Pic Birmingham live more here

Each has a huge back catalogue to call on, although they both took the majority of their set list from their earlier years. I suspect several of the Adam Ant audience were bewildered by the numerous tracks he played from debut album “Dirk Wears Whit Sox” and obscure B-sides. However to an old git like me I was in my element as he blasted through “Catholic Day”, “Fall In”, “Plastic Surgery”, “Beat My Guest”, “Kick”, “Cartrouble”, “Xerox Machine”, “Deutscher Girls”, “Christian Dior”, “Physical”, “Lady” and “Press Darlings”. Though in fairness just when the natives were getting restless he would pull out the big guns with “Stand and Deliver”, “Dog Eat Dog”, “Antmusic”, “Goody Two Shoes” and “Prince Charming”.

Public Image Ltd had less commercial success, but that did not mean their songs were not equally well received by the hardcore audience. “This Is Not a Love Song”, “Rise”, “Flowers of Romance”, “Warrior”, “Albatross”, “Poptones”, “Careering”, “Don’t Ask Me” and “Public Image”. Rather nicely they finished with Leftfield’s “Open Up” which Mr Lydon/Rotten had once contributed vocals to.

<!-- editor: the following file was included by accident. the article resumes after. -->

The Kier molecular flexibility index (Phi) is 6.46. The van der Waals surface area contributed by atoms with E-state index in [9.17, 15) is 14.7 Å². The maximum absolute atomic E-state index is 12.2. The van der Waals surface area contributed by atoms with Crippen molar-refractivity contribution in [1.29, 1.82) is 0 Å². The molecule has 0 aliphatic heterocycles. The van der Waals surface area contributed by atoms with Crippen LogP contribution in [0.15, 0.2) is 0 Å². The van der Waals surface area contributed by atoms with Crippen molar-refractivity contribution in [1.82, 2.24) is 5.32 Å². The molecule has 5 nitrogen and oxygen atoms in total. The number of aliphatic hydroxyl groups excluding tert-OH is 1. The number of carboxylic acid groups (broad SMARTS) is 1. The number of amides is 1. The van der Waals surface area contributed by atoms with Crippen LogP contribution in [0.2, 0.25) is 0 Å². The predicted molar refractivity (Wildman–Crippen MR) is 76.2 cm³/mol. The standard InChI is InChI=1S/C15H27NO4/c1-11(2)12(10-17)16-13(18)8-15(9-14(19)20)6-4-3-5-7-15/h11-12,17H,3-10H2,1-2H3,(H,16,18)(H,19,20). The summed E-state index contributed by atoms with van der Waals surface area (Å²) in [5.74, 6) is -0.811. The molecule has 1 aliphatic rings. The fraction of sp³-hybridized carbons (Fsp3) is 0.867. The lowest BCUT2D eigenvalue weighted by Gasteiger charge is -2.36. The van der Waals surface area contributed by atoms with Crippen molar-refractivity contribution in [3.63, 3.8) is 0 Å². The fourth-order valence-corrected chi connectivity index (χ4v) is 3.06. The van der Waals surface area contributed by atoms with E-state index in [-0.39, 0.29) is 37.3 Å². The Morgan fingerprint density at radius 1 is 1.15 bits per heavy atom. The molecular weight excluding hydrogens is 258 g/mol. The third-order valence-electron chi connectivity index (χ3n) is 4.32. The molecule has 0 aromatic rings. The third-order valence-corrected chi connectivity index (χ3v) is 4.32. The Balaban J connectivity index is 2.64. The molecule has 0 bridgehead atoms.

Whilst PIL’s numbers were inventive and revolutionary in their time, for me this round has to go to Adam just for his cracking early tracks and the three No 1 singles. ANT 10 ROTTEN 8

Pic from